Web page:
Beck concludes: “Previously, the national cosmos could be decomposed into a clear distinction between inside and outside. Between the two, the nation-state governed and order was established. In the inner experiential space, the central themes of work, politics, law, social inequality, justice, cultural identity were negotiated against the background of the nation, which was the guarantor of a collective unity of action. In the international realm, that is, in the outer experiential field, the [-p.53] corresponding concept of ‘multiculturalism’ developed. Multiculturalism, by delimiting and defining the foreign, mirrored and crystallized national self-image. Thus, the national/international distinction always represented more than a distinction, it actually functioned as a permanent self-affirming prophecy.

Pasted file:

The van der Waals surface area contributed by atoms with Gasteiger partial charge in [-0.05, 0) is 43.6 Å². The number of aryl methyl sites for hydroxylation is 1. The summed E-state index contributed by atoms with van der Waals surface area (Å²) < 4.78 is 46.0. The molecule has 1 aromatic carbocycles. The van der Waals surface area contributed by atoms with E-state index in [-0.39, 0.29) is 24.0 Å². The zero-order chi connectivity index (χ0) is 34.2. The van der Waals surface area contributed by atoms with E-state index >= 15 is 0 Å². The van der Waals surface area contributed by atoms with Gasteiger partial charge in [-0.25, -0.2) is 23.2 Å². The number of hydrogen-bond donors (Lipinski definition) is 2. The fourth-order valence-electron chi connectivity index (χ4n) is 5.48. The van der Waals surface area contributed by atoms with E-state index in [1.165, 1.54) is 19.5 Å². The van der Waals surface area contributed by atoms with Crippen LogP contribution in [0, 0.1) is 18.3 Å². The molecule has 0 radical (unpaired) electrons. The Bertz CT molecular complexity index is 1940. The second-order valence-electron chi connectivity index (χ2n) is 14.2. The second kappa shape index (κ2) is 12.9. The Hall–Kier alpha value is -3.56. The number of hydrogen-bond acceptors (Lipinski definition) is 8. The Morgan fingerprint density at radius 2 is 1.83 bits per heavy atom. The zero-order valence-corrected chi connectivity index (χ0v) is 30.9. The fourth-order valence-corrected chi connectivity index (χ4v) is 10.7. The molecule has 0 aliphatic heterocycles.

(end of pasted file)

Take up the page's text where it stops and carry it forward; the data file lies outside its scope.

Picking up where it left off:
Against the background of cosmopolitan social science it becomes suddenly obvious that it is neither possible to distinguish clearly between the national and the international, nor, in a similar way, convincingly to contrast homogeneous units. National spaces have become de-nationalized, so that the national is no longer national, just as the international is no longer international. This entails that the foundations of the power of the nation-state are collapsing both from the inside and the outside, and that new realities are arising, a new mapping of space and time, new coordinates for the social and the political, coordinates which have to be theoretically and empirically researched and elaborated. However, the paradigmatic opposition between (inter)nationalism and cosmopolitanism does not establish a logical or temporal exclusivity, but an ambivalent transitional coexistence, a new concurrence of non-concurrents.